· ACTH does not offer because MORE inconvenient, expensive as well as less predictable.
· Peripheral edema
· Anterior pituitary secrete two GNs
i. FSH (Follicle stimulating hormone)
ii. LH (Luteinizing hormone)
· Both are glycoprotein containing 23-28% sugar and consist of two peptide chains.
· α-Chain: FSH and LH (92 amino acid)
· β-Chain: FSH (111 amino acid), LH (121 amino acid)
· Female: Includes follicular growth, development of ovum and secretion of estrogens. (FSH receptor is expressed on somniferous sertoli cells).
· Male: Spermatogenesis
· Female: Regulate the length and order of the menstrual cycle.
· Male: Stimulate testosterone secretion.
· Both LH and FSH are GPCR → Activate cAMP production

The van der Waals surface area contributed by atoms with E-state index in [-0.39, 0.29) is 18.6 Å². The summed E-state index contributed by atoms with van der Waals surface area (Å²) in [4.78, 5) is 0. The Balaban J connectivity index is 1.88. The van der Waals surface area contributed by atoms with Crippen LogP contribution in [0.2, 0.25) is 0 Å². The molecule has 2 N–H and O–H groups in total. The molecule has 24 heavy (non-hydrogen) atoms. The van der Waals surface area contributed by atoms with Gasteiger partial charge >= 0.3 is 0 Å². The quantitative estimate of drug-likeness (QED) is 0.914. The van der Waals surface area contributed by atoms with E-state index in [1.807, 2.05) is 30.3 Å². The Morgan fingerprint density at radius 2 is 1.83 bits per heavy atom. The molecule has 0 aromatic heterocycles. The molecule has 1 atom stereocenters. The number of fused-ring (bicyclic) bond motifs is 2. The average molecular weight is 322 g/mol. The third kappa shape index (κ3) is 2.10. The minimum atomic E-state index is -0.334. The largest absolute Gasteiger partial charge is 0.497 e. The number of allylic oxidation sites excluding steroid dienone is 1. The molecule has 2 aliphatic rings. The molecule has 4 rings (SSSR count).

↓ Conversion of
Cholesterol → Pregnenolone
· Ovarian hyper-stimulation
· Pain in lower abdomen
· Headache, mood changes.
· Amenorrhea and infertility (Non ovulation due to polycystic ovaries).
· Hypogonadism in male
· Cryptorchidism (Testicle fail to descend from the abdomen into the scrotum).
Thyroid and antithyroid drugs
· The thyroid hormone is of two types;
i. Iodine containing amino acids
§ Thyroxine (T
§ Triiodothyronine (T3)
· The iodine containing amino acids are produced by thyroid follicles and have broad effects on growth, developments and metabolism.
· Calcitonin is produced by interfollicular “C” cells and biologically important in calcium metabolism.
Synthesis and transport of thyroid hormone
1. Iodine uptake
· The iodide is uptake by “Na+ iodide symporter (NIS)” and to concentrate this anion (I2).
· The trapping is stimulated by TSH by inducing and activating NIS.
2. Oxidation and iodination